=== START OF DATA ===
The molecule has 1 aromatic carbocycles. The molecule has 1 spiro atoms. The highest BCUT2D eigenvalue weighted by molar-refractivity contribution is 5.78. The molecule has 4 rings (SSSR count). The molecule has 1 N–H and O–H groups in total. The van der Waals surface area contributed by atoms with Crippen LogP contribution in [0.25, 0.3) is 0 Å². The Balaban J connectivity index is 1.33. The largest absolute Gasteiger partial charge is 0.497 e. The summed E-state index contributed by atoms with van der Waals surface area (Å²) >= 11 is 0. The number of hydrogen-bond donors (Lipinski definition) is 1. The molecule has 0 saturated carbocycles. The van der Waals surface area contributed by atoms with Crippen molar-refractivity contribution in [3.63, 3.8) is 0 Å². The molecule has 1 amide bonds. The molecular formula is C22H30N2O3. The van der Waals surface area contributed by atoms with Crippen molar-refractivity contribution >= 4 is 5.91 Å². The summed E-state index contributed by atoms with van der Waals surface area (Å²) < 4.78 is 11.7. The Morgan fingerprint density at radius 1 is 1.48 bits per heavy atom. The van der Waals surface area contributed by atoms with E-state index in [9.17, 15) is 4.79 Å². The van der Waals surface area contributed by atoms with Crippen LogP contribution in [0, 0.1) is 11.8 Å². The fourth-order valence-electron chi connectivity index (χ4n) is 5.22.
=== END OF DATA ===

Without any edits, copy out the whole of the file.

The molecule has 1 aromatic carbocycles. The molecule has 1 spiro atoms. The highest BCUT2D eigenvalue weighted by molar-refractivity contribution is 5.78. The molecule has 4 rings (SSSR count). The molecule has 1 N–H and O–H groups in total. The van der Waals surface area contributed by atoms with Crippen LogP contribution in [0.25, 0.3) is 0 Å². The Balaban J connectivity index is 1.33. The largest absolute Gasteiger partial charge is 0.497 e. The summed E-state index contributed by atoms with van der Waals surface area (Å²) >= 11 is 0. The number of hydrogen-bond donors (Lipinski definition) is 1. The molecule has 0 saturated carbocycles. The van der Waals surface area contributed by atoms with Crippen molar-refractivity contribution in [3.63, 3.8) is 0 Å². The molecule has 1 amide bonds. The molecular formula is C22H30N2O3. The van der Waals surface area contributed by atoms with Crippen molar-refractivity contribution >= 4 is 5.91 Å². The summed E-state index contributed by atoms with van der Waals surface area (Å²) < 4.78 is 11.7. The Morgan fingerprint density at radius 1 is 1.48 bits per heavy atom. The van der Waals surface area contributed by atoms with E-state index in [9.17, 15) is 4.79 Å². The van der Waals surface area contributed by atoms with Crippen LogP contribution in [0, 0.1) is 11.8 Å². The fourth-order valence-electron chi connectivity index (χ4n) is 5.22.